There is a dimension of tragedy to the events unfolding in Washington – tragedy in the classic sense. The White House’s woes are not the result of the usual partisan scheming. The President’s party runs the entire government; even the prosecutor is a Republican. Unlike Watergate, moreover, the protagonist in this case is not a crusading press.
What’s happening instead is tragedy in almost pure form. It was the hubris of the President and his aides, their belief that the rules did not apply to them, that has summoned forth the enforcement of those rules in a most unlikely way. Rarely in Washington has there been such a sense that the characters behind the deed, rather than their pursuers, were themselves evoking the punishment for them.
It’s almost as though a larger moral order is asserting itself, and that those involved are players in a script that – at this stage at least — they did not write. Whether the apparatus of the law will follow through is of course another question. But as of now, on the eve of the probable first indictments, there is a sense of cleansing in the air.
I know I’m not the only person to whom the term “Shakespearean” has occurred. Lots of people are thinking along these lines, which is significant in itself. Shakespearean tragedy is a common reference point, a part of the shared lens through which we see the world. Because it is shared, it enables us to converse with one another – to com-municate, the root meaning of which is to “share wealth.”
We can talk about events like this, increase our understanding of them, because we share the lenses through which we can see them. There could be no communication if we did not already own, in some way, that which is conveyed.
Our ability to do this – to invoke a concept such as “tragedy”, and to apply it freely – is so built into our experience that we hardly ever notice. It’s just there, a part of the mental air we breathe. It’s part of what makes us a “we” to begin with. I’m not sure we can take this all for granted any more.
If a Shakespeare were alive today, he might not be content just to get a copyright on Macbeth and Lear. He had a whole genre that he possibly could claim ownership of. Nobody had written tragedies quite like these before. They were his idea; so shouldn’t he own it? “Written narrative in the form of a drama, performed on a stage, in which a prominent man is brought down by flaws in his own character, with which those close to him conspire, as a cosmos that is fundamentally moral rights itself.”
That should do it. Henceforth anyone who wrote one of these tragedies, or even used the concept to talk about Washington big shots brought low, would have to get permission, and pay a royalty.
This thought is not far fetched. The U.S. Patent Office has been granting patents for ideas – I use that word charitably – a lot more mundane than this. I.B.M. got a patent for a method of keeping track of people waiting in line for the bathroom. A Virginia man got one for the concept of selling auctioned items at a fixed price. (He sued eBay for infringement.)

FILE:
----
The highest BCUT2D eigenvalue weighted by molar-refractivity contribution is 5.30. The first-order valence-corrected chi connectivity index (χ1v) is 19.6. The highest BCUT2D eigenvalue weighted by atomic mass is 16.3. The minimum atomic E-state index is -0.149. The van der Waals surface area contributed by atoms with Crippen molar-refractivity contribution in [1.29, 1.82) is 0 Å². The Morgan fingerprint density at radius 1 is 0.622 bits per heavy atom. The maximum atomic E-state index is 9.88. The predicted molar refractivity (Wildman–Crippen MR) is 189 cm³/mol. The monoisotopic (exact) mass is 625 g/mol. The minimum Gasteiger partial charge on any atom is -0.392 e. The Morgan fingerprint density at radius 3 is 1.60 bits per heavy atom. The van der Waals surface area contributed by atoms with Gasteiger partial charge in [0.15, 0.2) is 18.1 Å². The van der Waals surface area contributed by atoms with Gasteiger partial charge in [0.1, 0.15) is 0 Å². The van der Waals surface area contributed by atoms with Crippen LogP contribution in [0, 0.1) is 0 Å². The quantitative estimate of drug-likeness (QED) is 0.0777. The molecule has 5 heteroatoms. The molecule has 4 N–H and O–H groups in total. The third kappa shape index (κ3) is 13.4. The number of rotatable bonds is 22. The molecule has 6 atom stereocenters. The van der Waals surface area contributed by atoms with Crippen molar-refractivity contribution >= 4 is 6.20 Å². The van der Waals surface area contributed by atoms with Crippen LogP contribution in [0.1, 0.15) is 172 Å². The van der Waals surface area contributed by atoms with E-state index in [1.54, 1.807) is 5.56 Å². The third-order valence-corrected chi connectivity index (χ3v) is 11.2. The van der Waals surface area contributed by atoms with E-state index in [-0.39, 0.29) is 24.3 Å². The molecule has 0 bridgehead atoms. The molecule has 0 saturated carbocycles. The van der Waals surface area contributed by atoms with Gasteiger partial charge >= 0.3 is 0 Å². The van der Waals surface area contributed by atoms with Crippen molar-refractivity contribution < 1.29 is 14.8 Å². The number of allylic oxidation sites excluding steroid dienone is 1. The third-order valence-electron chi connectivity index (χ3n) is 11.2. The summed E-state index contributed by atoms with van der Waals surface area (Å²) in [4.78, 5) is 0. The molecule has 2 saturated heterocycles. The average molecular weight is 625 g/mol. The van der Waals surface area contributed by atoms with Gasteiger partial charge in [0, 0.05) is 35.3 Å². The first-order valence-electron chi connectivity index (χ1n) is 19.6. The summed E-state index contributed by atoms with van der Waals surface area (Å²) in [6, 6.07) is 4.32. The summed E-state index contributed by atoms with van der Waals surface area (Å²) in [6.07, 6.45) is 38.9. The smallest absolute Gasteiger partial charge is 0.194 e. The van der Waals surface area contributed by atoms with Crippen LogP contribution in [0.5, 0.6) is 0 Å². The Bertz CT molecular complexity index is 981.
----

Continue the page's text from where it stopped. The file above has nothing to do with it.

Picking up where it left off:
Or consider the patents now being granted on genes. In the past people could own a particular animal or plant. Now they are claiming ownership of the underlying template, in the form of a genetic sequence, from which that particular animal and all others like it have sprung. Is that really so different from owning the underlying template for a literary genre?
Then too, corporations long have been claiming ownership of pieces of the language. When I was a reporter I used to get letters from lawyers threatening to sue me if I didn’t stop using certain words without capital letters. Once I used the term “realtor” uncapitalized, which was, I soon was informed in omenous lawyer prose, an infringement of the trademark of the National Association of Realtors.
Another time I heard from the lawyers for a certain cola company, because I had used the term “coke” without a capital. (Among other things, this company apparently did not want to remind people of the original active ingredient in its family beverage.) And politicians blame plaintiff lawyers for the overlawyering in American life?
Apologists for this system say it is necessary to encourage creativity and invention. Who is going to bother to invent a cola drink, the argument goes, if any shloomp with a computer can type the name of it with a lower case letter? Actually, I can think of many billions (as in dollars) of reasons why, but leave that aside. Query, as the law professors say, whether a property right in the concept of a tragedy would bestir more literary invention or less.
If a Microspeare, say, held a monopoly on the concept of a tragedy, then literature would not flourish. It would stagnate. Political comment would stagnate too. To remove the concept of tragedy from common parlance would limit to that extent our ability to understand the ways in which such persons had brought their fate upon themselves. We’d get funneled into a conceptual system more to the liking of miscreants in high places – even more so than we are today.
It would be a private version of the kind of system that prevailed in the former Soviet Union – one in which a central authority controlled the use of words. A system such as that might be appealing to certain persons at the White House these days. But that does not commend it to the rest of us. If expression truly is to be free, then the words and concepts that comprise it must be free as well.